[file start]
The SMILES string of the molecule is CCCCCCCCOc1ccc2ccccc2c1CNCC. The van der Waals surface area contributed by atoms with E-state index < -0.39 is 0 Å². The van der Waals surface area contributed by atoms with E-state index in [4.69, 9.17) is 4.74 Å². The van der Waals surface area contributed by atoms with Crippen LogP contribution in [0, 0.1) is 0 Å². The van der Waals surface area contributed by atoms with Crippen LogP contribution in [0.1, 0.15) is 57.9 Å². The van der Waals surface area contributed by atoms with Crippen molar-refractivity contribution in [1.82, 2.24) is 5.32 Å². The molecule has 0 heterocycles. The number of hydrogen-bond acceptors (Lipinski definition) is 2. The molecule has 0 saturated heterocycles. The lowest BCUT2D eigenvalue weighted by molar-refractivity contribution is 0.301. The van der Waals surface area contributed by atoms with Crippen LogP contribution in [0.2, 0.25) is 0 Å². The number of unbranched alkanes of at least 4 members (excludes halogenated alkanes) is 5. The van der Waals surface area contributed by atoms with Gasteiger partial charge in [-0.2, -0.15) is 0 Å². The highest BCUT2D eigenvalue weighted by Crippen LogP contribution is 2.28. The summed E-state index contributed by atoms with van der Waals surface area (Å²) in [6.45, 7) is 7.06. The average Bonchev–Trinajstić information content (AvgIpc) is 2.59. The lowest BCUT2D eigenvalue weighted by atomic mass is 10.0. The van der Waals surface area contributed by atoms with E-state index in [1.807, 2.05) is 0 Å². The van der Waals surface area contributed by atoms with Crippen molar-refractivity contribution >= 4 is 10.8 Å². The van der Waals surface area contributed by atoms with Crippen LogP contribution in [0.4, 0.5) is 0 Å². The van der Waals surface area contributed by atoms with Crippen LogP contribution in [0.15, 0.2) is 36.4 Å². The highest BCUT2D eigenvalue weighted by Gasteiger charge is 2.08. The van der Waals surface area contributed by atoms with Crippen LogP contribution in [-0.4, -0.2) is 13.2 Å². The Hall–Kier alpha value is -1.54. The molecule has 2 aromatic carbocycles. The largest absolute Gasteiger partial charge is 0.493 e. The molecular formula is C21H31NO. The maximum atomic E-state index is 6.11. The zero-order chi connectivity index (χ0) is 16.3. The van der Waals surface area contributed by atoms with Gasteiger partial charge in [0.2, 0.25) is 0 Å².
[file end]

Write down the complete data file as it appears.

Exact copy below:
The SMILES string of the molecule is CCCCCCCCOc1ccc2ccccc2c1CNCC. The van der Waals surface area contributed by atoms with E-state index < -0.39 is 0 Å². The van der Waals surface area contributed by atoms with E-state index in [4.69, 9.17) is 4.74 Å². The van der Waals surface area contributed by atoms with Crippen LogP contribution in [0, 0.1) is 0 Å². The van der Waals surface area contributed by atoms with Crippen LogP contribution in [0.1, 0.15) is 57.9 Å². The van der Waals surface area contributed by atoms with Crippen molar-refractivity contribution in [1.82, 2.24) is 5.32 Å². The molecule has 0 heterocycles. The number of hydrogen-bond acceptors (Lipinski definition) is 2. The molecule has 0 saturated heterocycles. The lowest BCUT2D eigenvalue weighted by molar-refractivity contribution is 0.301. The van der Waals surface area contributed by atoms with Crippen LogP contribution in [0.2, 0.25) is 0 Å². The number of unbranched alkanes of at least 4 members (excludes halogenated alkanes) is 5. The van der Waals surface area contributed by atoms with Gasteiger partial charge in [-0.2, -0.15) is 0 Å². The highest BCUT2D eigenvalue weighted by Crippen LogP contribution is 2.28. The summed E-state index contributed by atoms with van der Waals surface area (Å²) in [6.45, 7) is 7.06. The average Bonchev–Trinajstić information content (AvgIpc) is 2.59. The lowest BCUT2D eigenvalue weighted by atomic mass is 10.0. The van der Waals surface area contributed by atoms with E-state index in [1.807, 2.05) is 0 Å². The van der Waals surface area contributed by atoms with Crippen molar-refractivity contribution >= 4 is 10.8 Å². The van der Waals surface area contributed by atoms with Crippen LogP contribution in [0.4, 0.5) is 0 Å². The van der Waals surface area contributed by atoms with Crippen LogP contribution in [0.15, 0.2) is 36.4 Å². The highest BCUT2D eigenvalue weighted by Gasteiger charge is 2.08. The van der Waals surface area contributed by atoms with Crippen LogP contribution in [-0.4, -0.2) is 13.2 Å². The Hall–Kier alpha value is -1.54. The molecule has 2 aromatic carbocycles. The largest absolute Gasteiger partial charge is 0.493 e. The molecular formula is C21H31NO. The maximum atomic E-state index is 6.11. The zero-order chi connectivity index (χ0) is 16.3. The van der Waals surface area contributed by atoms with Gasteiger partial charge in [0.2, 0.25) is 0 Å².